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Information and Communication is the Pillar for Smart Cities and Infrastructure




Nowadays “smart” is being referred to anything with a sensor or processor and a connection to a network. It can be argued that possessing some processing power for information and capable to communicate makes a device smart.

Similarly “smart” is also being applied to cities now. Generally speaking, it refers to an information and communication infrastructure ( also acronymed as ICT) that enables smart devices such as smartphones, thermostats, automobiles, water meters, to connect to smart infrastructure (problem reporting, traffic signals, parking systems, and information, the electric grid, billing systems) to better quality of life and efficiency in cities.

Modern cities have become crucial based on their connection to man-made and natural transportation resources. Harbor cities were central shipping routes for trade, railroads, and highways. In nowadays information centric world, leveraging the ICT infrastructure will be crucial to solve many issues for cities today in traffic energy conservation, safety, and improve overall quality of life.

Roads and automobiles have heavily changed city planning in urban centers and created suburbs. The invention of smart and incidental cars will also influence priorities of urban planning. However, the ability to connect cars to smart infrastructure would change the way we think about the design and layout of cities.

Energy and Utilities
We have a connected electric grid that allows utilities to redirect power based on demand. What we don’t have is actually the ability to better monitor and control energy usage in offices, homes, warehouses, factories, and to share that information to better manage and conserve energy.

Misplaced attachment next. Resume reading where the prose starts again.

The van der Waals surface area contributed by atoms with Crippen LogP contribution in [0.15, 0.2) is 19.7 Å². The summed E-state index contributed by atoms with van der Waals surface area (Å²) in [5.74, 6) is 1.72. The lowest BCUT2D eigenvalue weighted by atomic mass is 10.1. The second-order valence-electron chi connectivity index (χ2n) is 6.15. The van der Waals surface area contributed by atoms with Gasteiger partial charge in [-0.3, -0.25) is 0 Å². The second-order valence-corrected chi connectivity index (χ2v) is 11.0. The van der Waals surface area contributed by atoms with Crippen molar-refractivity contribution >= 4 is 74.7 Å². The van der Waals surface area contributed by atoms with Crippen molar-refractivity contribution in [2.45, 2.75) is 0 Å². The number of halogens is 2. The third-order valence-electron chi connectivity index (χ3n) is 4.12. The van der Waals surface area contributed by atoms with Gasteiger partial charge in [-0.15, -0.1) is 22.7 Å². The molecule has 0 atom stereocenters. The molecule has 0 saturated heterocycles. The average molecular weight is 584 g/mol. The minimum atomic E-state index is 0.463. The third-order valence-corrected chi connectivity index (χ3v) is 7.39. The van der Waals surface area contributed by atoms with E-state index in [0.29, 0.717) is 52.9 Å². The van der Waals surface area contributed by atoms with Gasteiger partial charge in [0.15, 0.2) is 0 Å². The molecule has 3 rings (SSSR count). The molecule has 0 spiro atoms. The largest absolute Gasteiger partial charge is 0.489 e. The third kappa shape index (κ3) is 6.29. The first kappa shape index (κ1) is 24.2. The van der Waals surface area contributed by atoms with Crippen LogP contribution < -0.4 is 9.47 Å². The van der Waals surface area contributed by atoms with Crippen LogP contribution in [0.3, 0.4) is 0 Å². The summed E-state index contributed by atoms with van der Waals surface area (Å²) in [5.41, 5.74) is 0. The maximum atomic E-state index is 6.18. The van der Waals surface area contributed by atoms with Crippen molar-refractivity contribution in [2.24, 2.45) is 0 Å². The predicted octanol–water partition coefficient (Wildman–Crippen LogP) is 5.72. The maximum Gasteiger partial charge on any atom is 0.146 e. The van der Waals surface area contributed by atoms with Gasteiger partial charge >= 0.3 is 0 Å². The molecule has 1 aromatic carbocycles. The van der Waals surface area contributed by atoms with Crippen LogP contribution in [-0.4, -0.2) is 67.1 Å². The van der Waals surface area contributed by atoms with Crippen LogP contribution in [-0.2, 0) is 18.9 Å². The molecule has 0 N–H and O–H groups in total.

In the newer buildings, much better and effective intelligence is being built in, including the use of sensors to detect occupancy to the manage lighting and HVAC. Most progressive utility companies are increasingly offering more incentives to developers for the new construction projects to connect their systems to the national grid, so that power consumption can be closely monitored and messaged by the utility to better handle peak loads

Public Services and Safety
Beyond traffic and utilities, there are high technology and common sense-tech solutions to make modern cities safer, cleaner, and better. In Boston, for instance, Citizens Connect allows residents to report potholes, trash, and other less emergency issues and snap a picture of the issue with the mobile app. City employees can even take a picture of the solved issue to post back so the public knows it has been addressed. The Paytix application enables the unlucky lot to pay parking tickets easily from their smartphones. Another experimental Bumps application will even detect bumpy roads as people drive on them and send message back to the city to prioritize repairs.

On the higher technology side, the City of Denver and Panasonic are partnering on an experimental project for the smart LED street lamps in the Denver International Airport area. These lights will use HD cameras that can sense pedestrian traffic to brighten and dim the lights for energy efficiency and safety measures. The cameras feed parking space and traffic and data to cloud backend systems, which will provide analysis and data to enable future mobile and vehicle applications in the smart cities. The pilot also includes a partnership with Xcel Energy, where solar panels on buildings can store excess energy in Panasonic solar photo-voltaic and lithium ion storage batteries that can be shared on the electric grid. Smart cities are next big deal.

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